Journal of the Franklin Institute
Franklin Institute, 1831 - Meteorology
Vols. 1-69 include more or less complete patent reports of the U. S. Patent Office for years 1825-1859. cf. Index to v. 1-120 of the Journal, p. 
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acid apparatus applied attached axis axle Board boiler bottom buckets carriage cast iron cause centre charcoal claim cloth colour committee common construction copper cylinder degree described dew point diameter drawing edge effect employed equal evaporating exhibited experiments explosion feet fire flue force pump frame Franklin Institute friction furnace grain gudgeons heat high pressure hole horizontal improvement inches invention June 13 labour length less lever lower machine machinery manner manufacture means metal mode motion mould object observed obtained operation paper pass patent piece pig metal pipe placed plate potash pounds present principle produced pump purpose quantity quicksilver rails revolving rollers safety valve screw shaft side Silver Medal sirop specification steam boats steam engine sufficient surface telescopes temperature thickness Thrashing tion tube upper vapour vessel VIII.-No water wheel weight wheel whole wood wrought iron York
Page 58 - I' the commonwealth I would by contraries Execute all things: For no kind of traffic Would I admit; no name of magistrate; Letters should not be known ; riches, poverty, And use of service, none; contract, succession, Bourn, bound of land, tilth, vineyard, none; No use of metal, corn, or wine, or oil; No occupation; all men idle, all, And women too, but innocent and pure : No sovereignty— Seb.
Page 83 - Be it known that I, John Fitch, of Philadelphia, in the county of Philadelphia, the State of Pennsylvania, have invented a new and improved mode of preventing steam-boilers from bursting, and I do hereby declare that the following is a full and exact description thereof, reference being had to the accompanying drawings, and to the letters of reference marked thereon.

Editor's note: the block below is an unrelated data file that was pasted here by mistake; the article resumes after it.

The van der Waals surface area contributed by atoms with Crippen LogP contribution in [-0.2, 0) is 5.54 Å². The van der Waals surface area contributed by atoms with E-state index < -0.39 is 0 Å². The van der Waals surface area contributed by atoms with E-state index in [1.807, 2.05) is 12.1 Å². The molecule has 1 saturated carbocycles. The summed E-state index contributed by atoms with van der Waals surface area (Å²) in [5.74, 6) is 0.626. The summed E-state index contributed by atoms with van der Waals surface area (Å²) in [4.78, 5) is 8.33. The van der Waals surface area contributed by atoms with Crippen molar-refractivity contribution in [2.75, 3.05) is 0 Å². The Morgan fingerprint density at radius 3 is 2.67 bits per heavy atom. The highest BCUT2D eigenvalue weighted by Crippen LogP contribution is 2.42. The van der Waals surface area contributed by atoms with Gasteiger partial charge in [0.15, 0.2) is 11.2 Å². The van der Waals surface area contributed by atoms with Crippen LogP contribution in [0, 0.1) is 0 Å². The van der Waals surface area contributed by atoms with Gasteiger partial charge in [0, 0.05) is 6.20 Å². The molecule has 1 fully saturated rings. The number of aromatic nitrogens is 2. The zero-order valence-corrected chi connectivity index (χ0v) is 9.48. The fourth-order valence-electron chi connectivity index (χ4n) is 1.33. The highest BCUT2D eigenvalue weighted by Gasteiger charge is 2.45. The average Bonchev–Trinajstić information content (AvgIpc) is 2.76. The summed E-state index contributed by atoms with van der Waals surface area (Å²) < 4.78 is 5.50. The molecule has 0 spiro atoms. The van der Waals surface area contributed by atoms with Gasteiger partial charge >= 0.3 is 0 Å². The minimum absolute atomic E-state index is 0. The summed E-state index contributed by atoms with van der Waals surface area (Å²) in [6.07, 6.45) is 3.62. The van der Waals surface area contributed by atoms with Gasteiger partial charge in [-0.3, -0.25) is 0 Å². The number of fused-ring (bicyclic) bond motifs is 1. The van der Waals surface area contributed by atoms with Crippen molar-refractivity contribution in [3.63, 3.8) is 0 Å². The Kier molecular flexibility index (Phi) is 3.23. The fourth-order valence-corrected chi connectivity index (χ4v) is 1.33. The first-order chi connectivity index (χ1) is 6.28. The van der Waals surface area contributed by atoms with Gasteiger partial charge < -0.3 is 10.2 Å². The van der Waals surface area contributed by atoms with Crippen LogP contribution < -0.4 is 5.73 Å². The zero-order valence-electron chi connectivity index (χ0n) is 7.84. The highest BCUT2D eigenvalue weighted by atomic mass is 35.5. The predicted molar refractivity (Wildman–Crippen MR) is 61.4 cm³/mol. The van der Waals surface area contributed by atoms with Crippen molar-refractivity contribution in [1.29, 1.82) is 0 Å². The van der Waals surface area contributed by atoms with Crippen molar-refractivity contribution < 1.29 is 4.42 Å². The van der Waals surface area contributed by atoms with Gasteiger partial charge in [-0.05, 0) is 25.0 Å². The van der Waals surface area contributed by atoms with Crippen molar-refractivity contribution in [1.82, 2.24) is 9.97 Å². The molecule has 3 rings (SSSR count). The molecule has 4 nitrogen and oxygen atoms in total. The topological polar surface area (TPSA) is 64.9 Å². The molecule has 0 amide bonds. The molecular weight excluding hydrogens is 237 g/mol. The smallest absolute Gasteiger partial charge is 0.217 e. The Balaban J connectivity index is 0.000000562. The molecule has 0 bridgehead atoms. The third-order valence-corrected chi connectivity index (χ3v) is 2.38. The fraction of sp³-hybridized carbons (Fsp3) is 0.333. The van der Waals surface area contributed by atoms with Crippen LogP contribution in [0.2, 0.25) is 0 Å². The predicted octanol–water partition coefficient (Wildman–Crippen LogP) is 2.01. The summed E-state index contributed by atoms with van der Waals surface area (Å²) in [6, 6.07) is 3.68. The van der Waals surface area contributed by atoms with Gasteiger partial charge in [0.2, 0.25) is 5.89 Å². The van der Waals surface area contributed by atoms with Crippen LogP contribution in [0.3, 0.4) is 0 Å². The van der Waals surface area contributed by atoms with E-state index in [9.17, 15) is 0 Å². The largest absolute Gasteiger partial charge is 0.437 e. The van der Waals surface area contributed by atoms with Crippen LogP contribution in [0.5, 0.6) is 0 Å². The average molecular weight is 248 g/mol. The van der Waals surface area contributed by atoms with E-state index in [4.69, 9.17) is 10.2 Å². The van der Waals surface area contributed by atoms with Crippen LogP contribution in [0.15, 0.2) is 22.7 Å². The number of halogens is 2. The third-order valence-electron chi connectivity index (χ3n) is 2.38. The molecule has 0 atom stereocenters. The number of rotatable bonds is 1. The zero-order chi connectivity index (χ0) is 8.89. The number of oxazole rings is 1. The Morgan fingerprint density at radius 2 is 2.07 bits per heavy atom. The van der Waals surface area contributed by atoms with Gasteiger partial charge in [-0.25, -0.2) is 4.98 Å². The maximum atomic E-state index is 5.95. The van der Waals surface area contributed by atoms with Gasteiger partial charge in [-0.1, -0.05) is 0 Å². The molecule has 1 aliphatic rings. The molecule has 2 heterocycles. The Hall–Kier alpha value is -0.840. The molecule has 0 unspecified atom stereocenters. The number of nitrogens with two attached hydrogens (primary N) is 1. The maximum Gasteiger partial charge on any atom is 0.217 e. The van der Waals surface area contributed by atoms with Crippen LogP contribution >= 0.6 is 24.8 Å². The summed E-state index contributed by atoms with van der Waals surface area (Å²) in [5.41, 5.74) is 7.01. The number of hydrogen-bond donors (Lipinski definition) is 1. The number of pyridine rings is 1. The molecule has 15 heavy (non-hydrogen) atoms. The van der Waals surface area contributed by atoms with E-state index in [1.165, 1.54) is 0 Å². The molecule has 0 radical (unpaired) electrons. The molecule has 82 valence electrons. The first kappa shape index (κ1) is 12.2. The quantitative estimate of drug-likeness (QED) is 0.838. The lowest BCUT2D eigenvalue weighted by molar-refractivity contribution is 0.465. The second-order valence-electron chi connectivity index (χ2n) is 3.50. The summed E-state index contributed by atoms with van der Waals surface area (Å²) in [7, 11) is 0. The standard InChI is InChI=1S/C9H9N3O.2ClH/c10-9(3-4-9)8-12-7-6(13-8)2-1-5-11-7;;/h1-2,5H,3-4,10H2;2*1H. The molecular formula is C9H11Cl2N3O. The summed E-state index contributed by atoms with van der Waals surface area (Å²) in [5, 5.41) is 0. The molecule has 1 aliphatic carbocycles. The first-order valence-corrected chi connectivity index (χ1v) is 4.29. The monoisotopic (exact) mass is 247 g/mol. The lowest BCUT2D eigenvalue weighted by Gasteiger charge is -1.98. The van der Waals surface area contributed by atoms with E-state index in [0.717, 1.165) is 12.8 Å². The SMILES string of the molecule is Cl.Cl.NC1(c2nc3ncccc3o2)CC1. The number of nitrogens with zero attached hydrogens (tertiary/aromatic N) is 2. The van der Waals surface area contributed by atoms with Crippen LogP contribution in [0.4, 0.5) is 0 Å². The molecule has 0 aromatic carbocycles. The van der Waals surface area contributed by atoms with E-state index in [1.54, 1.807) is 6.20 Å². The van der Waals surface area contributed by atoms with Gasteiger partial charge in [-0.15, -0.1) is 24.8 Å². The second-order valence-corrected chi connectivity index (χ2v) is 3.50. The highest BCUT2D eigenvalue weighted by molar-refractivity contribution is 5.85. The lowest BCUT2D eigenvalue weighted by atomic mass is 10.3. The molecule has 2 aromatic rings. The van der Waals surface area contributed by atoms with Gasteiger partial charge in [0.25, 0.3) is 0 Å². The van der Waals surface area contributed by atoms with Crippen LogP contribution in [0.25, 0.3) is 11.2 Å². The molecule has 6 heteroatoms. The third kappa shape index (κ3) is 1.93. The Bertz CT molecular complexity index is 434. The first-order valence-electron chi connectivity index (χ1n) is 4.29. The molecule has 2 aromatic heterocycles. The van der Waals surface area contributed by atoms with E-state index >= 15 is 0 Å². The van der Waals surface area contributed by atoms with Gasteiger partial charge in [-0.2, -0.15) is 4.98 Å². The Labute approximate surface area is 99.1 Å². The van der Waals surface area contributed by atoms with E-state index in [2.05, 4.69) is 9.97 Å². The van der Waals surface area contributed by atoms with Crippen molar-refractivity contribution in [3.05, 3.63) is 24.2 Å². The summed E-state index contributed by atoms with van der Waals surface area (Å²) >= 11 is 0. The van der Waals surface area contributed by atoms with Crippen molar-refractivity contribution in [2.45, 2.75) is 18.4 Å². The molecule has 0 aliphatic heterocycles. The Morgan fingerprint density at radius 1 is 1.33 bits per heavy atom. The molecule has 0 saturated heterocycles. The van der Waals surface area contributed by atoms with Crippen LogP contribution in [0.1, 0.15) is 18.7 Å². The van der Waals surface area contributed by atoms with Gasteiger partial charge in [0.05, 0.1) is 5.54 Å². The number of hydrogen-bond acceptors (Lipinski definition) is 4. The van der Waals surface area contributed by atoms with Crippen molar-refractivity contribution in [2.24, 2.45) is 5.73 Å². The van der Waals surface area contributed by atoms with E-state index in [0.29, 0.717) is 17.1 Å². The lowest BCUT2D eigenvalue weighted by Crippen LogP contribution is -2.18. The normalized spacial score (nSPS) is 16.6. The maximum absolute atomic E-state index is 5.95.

Page 352 - Increase or diminution of the effect, with the increased or diminished intensity of the cause, in cases which admit of increase and diminution. 4th. Proportionality of the effect to its cause in all cases of direct unimpeded action. 5th. Reversal of the effect with that of the cause.
Page 409 - Two centuries ago not one person in a thousand wore stockings; one century ago not one person in five hundred wore them; now not one person in a thousand is without them.
Page 412 - It is nevertheless apparent, even from observing only the expression of countenance, the complexion, and the gait, that the functions of the stomach and the heart are greatly impaired, even in those who consider themselves well. We see no plump and rosy tailors; none of fine form and strong muscle.* The spine is generally curved.
Page 240 - ... tons, then it might be put on only four wheels. The company to be at liberty to test the boiler, etc., by a pressure of one hundred and fifty pounds to the square inch.
Page 351 - ... in force against that of our intellectual and moral wants. Knowledge is not, like food, destroyed by use, but rather augmented and perfected. It acquires not, perhaps, a greater certainty, but at least a confirmed authority and a probable duration, by universal assent: and there is no body of knowledge so complete but that it may acquire accession, or so free from error but that it may receive correction in passing through the minds of millions.
Page 348 - Hastings' sand; while this, on which Bexhill is situated, is separated from the coal-strata by a series of interposed beds of such enormous thickness as to render all idea of penetrating through them absurd. The history of mining operations is full of similar cases, where a very moderate acquaintance with the usual order of nature, to say nothing of theoretical views, would have saved many a sanguine adventurer from utter ruin.
Page 348 - In securing us from important mistakes in attempting what is, in itself, possible, by means either inadequate, or actually opposed, to the end in view.
Page 236 - ... are inapplicable to American timber, though bearing the same name. It is much to be desired that numerous and accurate experiments be made in this country by those having the requisite zeal and opportunities ; our architects will then know with certainty the qualities of the different kinds of woods they are using, and instead of working at hazard and in the dark, as they now too often do, they will be guided by the sure light of practical science to certain and definite results. If these experiments...